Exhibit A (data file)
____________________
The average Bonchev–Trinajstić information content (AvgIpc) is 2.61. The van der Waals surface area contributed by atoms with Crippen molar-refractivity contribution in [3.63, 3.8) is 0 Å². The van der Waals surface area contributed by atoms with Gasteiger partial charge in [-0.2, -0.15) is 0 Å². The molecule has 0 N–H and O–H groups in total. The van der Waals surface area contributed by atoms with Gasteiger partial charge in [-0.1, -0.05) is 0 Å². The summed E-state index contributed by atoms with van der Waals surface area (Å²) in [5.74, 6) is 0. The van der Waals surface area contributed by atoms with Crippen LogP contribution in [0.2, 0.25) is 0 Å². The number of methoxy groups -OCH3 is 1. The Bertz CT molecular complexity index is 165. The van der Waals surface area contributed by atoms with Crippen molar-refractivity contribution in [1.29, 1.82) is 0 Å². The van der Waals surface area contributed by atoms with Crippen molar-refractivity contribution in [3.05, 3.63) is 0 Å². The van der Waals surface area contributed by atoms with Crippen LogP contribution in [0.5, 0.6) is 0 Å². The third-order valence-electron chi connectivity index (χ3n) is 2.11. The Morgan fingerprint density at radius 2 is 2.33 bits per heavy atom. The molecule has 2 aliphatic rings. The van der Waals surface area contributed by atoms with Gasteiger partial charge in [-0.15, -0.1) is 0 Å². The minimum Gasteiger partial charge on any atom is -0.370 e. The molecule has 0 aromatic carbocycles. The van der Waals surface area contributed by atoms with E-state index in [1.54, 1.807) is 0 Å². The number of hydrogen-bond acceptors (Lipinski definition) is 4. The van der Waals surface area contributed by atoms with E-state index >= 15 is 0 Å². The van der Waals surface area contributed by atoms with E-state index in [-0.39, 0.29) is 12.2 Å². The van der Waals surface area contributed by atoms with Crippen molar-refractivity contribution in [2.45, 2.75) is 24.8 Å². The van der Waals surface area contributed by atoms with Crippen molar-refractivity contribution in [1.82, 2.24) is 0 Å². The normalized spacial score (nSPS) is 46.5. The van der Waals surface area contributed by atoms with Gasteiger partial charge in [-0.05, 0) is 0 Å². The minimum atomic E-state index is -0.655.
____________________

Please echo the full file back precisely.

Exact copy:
The average Bonchev–Trinajstić information content (AvgIpc) is 2.61. The van der Waals surface area contributed by atoms with Crippen molar-refractivity contribution in [3.63, 3.8) is 0 Å². The van der Waals surface area contributed by atoms with Gasteiger partial charge in [-0.2, -0.15) is 0 Å². The molecule has 0 N–H and O–H groups in total. The van der Waals surface area contributed by atoms with Gasteiger partial charge in [-0.1, -0.05) is 0 Å². The summed E-state index contributed by atoms with van der Waals surface area (Å²) in [5.74, 6) is 0. The van der Waals surface area contributed by atoms with Crippen LogP contribution in [0.2, 0.25) is 0 Å². The number of methoxy groups -OCH3 is 1. The Bertz CT molecular complexity index is 165. The van der Waals surface area contributed by atoms with Crippen molar-refractivity contribution in [1.29, 1.82) is 0 Å². The van der Waals surface area contributed by atoms with Crippen molar-refractivity contribution in [3.05, 3.63) is 0 Å². The van der Waals surface area contributed by atoms with Crippen LogP contribution in [0.5, 0.6) is 0 Å². The third-order valence-electron chi connectivity index (χ3n) is 2.11. The Morgan fingerprint density at radius 2 is 2.33 bits per heavy atom. The molecule has 2 aliphatic rings. The van der Waals surface area contributed by atoms with Gasteiger partial charge in [-0.15, -0.1) is 0 Å². The minimum Gasteiger partial charge on any atom is -0.370 e. The molecule has 0 aromatic carbocycles. The van der Waals surface area contributed by atoms with E-state index in [1.54, 1.807) is 0 Å². The number of hydrogen-bond acceptors (Lipinski definition) is 4. The van der Waals surface area contributed by atoms with E-state index >= 15 is 0 Å². The van der Waals surface area contributed by atoms with E-state index in [-0.39, 0.29) is 12.2 Å². The van der Waals surface area contributed by atoms with Crippen molar-refractivity contribution in [2.45, 2.75) is 24.8 Å². The van der Waals surface area contributed by atoms with Crippen molar-refractivity contribution in [1.82, 2.24) is 0 Å². The normalized spacial score (nSPS) is 46.5. The van der Waals surface area contributed by atoms with Gasteiger partial charge in [-0.05, 0) is 0 Å². The minimum atomic E-state index is -0.655.